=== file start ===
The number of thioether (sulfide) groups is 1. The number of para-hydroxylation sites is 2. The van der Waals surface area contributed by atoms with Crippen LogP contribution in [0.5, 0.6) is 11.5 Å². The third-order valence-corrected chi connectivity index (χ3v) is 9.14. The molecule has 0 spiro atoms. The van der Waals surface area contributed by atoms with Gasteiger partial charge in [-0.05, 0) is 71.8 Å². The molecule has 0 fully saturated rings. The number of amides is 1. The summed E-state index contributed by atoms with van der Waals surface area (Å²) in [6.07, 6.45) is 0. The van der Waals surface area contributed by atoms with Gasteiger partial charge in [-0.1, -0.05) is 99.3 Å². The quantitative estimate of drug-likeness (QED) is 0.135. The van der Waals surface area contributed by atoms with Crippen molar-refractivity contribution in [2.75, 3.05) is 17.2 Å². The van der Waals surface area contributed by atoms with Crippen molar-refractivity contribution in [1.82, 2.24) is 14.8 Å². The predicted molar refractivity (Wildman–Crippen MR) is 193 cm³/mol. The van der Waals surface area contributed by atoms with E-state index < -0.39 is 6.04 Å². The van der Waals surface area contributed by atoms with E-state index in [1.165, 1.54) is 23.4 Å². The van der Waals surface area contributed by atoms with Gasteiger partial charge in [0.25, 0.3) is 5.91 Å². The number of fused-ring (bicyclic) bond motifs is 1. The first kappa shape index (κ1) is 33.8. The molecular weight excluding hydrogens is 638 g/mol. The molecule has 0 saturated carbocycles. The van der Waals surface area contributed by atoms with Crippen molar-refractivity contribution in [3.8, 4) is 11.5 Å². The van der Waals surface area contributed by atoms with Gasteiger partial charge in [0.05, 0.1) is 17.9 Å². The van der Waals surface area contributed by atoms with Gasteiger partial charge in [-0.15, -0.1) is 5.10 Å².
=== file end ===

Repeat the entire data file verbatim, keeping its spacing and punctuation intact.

The number of thioether (sulfide) groups is 1. The number of para-hydroxylation sites is 2. The van der Waals surface area contributed by atoms with Crippen LogP contribution in [0.5, 0.6) is 11.5 Å². The third-order valence-corrected chi connectivity index (χ3v) is 9.14. The molecule has 0 spiro atoms. The van der Waals surface area contributed by atoms with Gasteiger partial charge in [-0.05, 0) is 71.8 Å². The molecule has 0 fully saturated rings. The number of amides is 1. The summed E-state index contributed by atoms with van der Waals surface area (Å²) in [6.07, 6.45) is 0. The van der Waals surface area contributed by atoms with Gasteiger partial charge in [-0.1, -0.05) is 99.3 Å². The quantitative estimate of drug-likeness (QED) is 0.135. The van der Waals surface area contributed by atoms with Crippen molar-refractivity contribution in [2.75, 3.05) is 17.2 Å². The van der Waals surface area contributed by atoms with Crippen molar-refractivity contribution in [1.82, 2.24) is 14.8 Å². The predicted molar refractivity (Wildman–Crippen MR) is 193 cm³/mol. The van der Waals surface area contributed by atoms with E-state index < -0.39 is 6.04 Å². The van der Waals surface area contributed by atoms with E-state index in [1.165, 1.54) is 23.4 Å². The van der Waals surface area contributed by atoms with Gasteiger partial charge in [0.25, 0.3) is 5.91 Å². The number of fused-ring (bicyclic) bond motifs is 1. The first kappa shape index (κ1) is 33.8. The molecular weight excluding hydrogens is 638 g/mol. The molecule has 0 saturated carbocycles. The van der Waals surface area contributed by atoms with Crippen molar-refractivity contribution in [3.8, 4) is 11.5 Å². The van der Waals surface area contributed by atoms with Gasteiger partial charge in [0.05, 0.1) is 17.9 Å². The van der Waals surface area contributed by atoms with Gasteiger partial charge in [-0.15, -0.1) is 5.10 Å².